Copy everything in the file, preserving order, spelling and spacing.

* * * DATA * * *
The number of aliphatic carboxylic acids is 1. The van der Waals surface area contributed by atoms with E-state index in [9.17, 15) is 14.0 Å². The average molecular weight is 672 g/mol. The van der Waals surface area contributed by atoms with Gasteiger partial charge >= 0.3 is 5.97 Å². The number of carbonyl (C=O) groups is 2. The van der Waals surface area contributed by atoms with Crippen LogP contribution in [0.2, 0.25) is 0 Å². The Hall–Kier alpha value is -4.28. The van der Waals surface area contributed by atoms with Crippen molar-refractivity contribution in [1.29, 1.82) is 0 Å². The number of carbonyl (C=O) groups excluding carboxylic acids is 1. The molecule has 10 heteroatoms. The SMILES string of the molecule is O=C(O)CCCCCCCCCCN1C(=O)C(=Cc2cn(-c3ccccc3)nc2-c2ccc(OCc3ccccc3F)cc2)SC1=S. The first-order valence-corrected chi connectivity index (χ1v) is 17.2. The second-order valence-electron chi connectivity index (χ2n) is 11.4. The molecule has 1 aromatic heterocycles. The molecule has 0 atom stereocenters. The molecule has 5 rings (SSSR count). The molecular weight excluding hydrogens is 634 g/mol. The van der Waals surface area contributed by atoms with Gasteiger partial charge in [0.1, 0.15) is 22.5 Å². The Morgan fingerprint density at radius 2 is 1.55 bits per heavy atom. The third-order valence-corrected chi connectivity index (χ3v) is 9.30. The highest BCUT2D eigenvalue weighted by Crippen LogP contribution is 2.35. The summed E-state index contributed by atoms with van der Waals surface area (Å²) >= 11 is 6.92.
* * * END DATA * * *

The number of aliphatic carboxylic acids is 1. The van der Waals surface area contributed by atoms with E-state index in [9.17, 15) is 14.0 Å². The average molecular weight is 672 g/mol. The van der Waals surface area contributed by atoms with Gasteiger partial charge >= 0.3 is 5.97 Å². The number of carbonyl (C=O) groups is 2. The van der Waals surface area contributed by atoms with Crippen LogP contribution in [0.2, 0.25) is 0 Å². The Hall–Kier alpha value is -4.28. The van der Waals surface area contributed by atoms with Crippen molar-refractivity contribution in [1.29, 1.82) is 0 Å². The number of carbonyl (C=O) groups excluding carboxylic acids is 1. The molecule has 10 heteroatoms. The SMILES string of the molecule is O=C(O)CCCCCCCCCCN1C(=O)C(=Cc2cn(-c3ccccc3)nc2-c2ccc(OCc3ccccc3F)cc2)SC1=S. The first-order valence-corrected chi connectivity index (χ1v) is 17.2. The second-order valence-electron chi connectivity index (χ2n) is 11.4. The molecule has 1 aromatic heterocycles. The molecule has 0 atom stereocenters. The molecule has 5 rings (SSSR count). The molecular weight excluding hydrogens is 634 g/mol. The van der Waals surface area contributed by atoms with Gasteiger partial charge in [0.1, 0.15) is 22.5 Å². The Morgan fingerprint density at radius 2 is 1.55 bits per heavy atom. The third-order valence-corrected chi connectivity index (χ3v) is 9.30. The highest BCUT2D eigenvalue weighted by Crippen LogP contribution is 2.35. The summed E-state index contributed by atoms with van der Waals surface area (Å²) >= 11 is 6.92.